Here Darwin stumbled across the large shell fossil of an extinct armadillo and the bones of giant ground sloths. As he watched the living armadillos run around the floor, he wondered how fossils and modern species could share so many similarities. He theorised there must be a link between the two. (Image credit: Wiki/Pavel.Riha.CB)

April 1832: Rainforest questions (Rio de Janeiro, Brazil)

Previously Darwin’s religion may have led him to see the good in Earth’s creations. However, when he was in the rainforest he spent months observing its diverse creatures. One of the insects he documented were parasitic wasps. He noted the ugly side of nature as he observed them laying eggs in live caterpillars. When the eggs hatched, the young wasps would eat the caterpillar alive.

March 1833: Species survival (Falkland Islands)

These islands were significant to Darwin making his evolutionary links. After his first visit, he returned a year later in 1834 for further study. Some of the invertebrates he had observed during his time there produced eggs in their thousands. Darwin noted that only a few of these were successful in surviving. These early signs would lead him to explain the process of natural selection. (Image credit: NASA)

July 1834: Understanding Earth (Valparaíso, Chile)

This is where Darwin left the ship to study inland Chile. He spent over a year exploring this area, encouraged mostly by intrigue, but also his reluctance to return to the sea. Some of his most important experiences here were first-hand encounters of geological activity, including a huge earthquake, tsunami and volcanic eruption. He understood the planet was constantly shifting. (Image credit: ffuenzalida0/Pixabay)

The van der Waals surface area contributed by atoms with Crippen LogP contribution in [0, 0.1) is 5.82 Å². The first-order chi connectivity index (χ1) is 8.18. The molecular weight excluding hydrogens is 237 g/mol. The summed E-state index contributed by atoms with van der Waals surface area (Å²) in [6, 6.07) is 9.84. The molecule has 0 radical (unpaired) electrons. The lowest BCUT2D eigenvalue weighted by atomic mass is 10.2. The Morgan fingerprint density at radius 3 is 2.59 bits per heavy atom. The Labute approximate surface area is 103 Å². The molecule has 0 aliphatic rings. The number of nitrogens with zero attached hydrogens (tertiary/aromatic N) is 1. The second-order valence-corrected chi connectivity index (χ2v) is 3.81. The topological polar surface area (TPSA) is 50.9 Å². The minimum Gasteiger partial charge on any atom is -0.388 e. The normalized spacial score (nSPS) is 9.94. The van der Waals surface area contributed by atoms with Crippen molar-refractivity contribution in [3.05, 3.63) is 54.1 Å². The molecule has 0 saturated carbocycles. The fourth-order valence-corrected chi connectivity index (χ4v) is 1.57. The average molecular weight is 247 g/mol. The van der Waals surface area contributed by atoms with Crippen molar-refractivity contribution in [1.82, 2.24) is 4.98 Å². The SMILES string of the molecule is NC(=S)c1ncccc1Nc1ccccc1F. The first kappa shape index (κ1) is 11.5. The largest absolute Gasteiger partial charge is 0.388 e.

September 1835: The famous finches (Galápagos Islands, Ecuador)

Darwin had high hopes for the group of islands that were the Galápagos – and he wasn’t let down. He studied the volcanic landscape and array of plant life, but what became most significant was his analysis of the birds. As he travelled to the different islands he noticed slight differences in the finches. What he would later decide is that this was due to them evolving to live in each island’s unique environment. Another animal that helped solidify his theory was the giant Galápagos tortoise. His close inspection and documentation showed that their shell structure differed by location. When leaving the islands, the ship had a lengthy journey to make across the South Pacific Ocean. Darwin used this time to make links between his specimens. (Image credit: Wiki/John Gould)

January 1836: Australia's oddities (Sydney, Australia)

Why would multiple sets of animals be created for the same life purpose? This is a question that struck Darwin as he watched the continent’s unfamiliar creatures in Sydney’s Blue Mountains. Here he saw his first platypus and rat-kangaroo. These two animals had evolved on their allocated landmass, far from the Northern Hemisphere, but they were carrying out the same function as animals like the rabbit and the water rat. In his diary he queried that if the animals were created in one permanent form, why would different sets of species be designed for two halves of the globe? (Image credit: PanBK/Wiki)

June 1836: Quick stop (Cape Town, South Africa)

Despite it being a relatively short stop to prepare for the sail home, Darwin didn’t put a halt to his research. In this area it was the rock formations that caught his interest. One of the arguments between geologists at the time was whether rocks such as granite were formed from molten rock or from seawater deposits. As Darwin surveyed the area, it became clear to him the rock was cooled, solidified magma. (Image credit: Brian Keast/ Pixabay)

This article was originally published in How It Works issue 138, written by Ailsa Harvey